But a series of self-inflicted blunders ultimately defined, and shortened, Scott’s tenure at the helm. He launched the Pac-12 Network in 2012, and decided not to partner with a traditional television network. As a result, the conference’s annual revenue distributions ($32 million per school in FY18) were eventual dwarfed by Power Five contemporaries like the Big Ten ($55 million per school) and the SEC ($45 million per school). That’s despite the fact that, as Pac-12 commissioner and executive chairperson of the Pac-12 Network, Scott made $5.4 million in 2019 — easily the most of any conference commissioner.
Most importantly, the Pac-12 failed to consistently compete for national championships in revenue sports during the 56-year-old Scott’s troubled tenure. The conference last won a football national championship in 2004 (and, even then, USC was later forced to vacate its title). It has not been represented in the College Football Playoff since Washington in 2016-17. In 2018, a Pac-12 member did not reach the Round of 32 in the men’s basketball NCAA tournament for the first time since 1986.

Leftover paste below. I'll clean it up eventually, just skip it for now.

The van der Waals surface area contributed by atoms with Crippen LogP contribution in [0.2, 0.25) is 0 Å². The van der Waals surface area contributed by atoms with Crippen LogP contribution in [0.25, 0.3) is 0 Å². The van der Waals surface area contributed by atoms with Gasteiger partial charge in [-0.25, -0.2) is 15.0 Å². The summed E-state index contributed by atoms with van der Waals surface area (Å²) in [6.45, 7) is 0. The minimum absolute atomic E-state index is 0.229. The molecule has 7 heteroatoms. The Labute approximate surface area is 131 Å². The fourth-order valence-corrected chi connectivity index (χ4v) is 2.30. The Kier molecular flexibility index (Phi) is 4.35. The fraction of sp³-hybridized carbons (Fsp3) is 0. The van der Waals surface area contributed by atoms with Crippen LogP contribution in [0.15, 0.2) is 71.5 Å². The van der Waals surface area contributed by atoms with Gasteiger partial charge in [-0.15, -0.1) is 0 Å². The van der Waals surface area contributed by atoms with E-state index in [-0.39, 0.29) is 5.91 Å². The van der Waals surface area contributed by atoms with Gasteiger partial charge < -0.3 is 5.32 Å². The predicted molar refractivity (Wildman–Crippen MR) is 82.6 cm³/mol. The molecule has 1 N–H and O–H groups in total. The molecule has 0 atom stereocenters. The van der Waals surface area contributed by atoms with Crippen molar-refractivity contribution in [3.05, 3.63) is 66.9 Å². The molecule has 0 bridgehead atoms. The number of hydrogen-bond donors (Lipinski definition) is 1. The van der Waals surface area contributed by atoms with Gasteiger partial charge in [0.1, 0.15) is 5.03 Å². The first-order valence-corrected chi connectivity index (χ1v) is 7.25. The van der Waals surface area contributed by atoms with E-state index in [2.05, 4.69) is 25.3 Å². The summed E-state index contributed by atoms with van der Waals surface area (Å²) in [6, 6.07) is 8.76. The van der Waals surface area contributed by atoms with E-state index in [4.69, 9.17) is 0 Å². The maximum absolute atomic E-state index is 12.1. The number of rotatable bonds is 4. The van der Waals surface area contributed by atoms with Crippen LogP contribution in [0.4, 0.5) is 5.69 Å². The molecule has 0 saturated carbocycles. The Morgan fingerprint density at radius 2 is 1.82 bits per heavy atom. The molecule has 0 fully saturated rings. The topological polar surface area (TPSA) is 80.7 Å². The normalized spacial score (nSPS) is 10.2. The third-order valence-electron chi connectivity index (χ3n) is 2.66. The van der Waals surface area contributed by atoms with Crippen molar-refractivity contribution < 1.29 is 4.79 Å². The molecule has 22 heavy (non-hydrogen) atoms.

“It has been an honor to serve as Commissioner of the Pac-12 for the past 11 years, and I believe the Conference is well-positioned for continued success and growth,” Scott said in a statement. “I look forward to working with George and ensuring a smooth transition.”
With the Pac-12’s media rights deal expiring in 2024 and negotiations expected to commence late in 2022, Schill told The Times in January it made sense to remove Scott this summer “to get someone in place early enough so they could get their feet wet, they could understand what’s going on and work with us to strategize what our future would be. It just seemed like this was a good time to be thinking about the future.”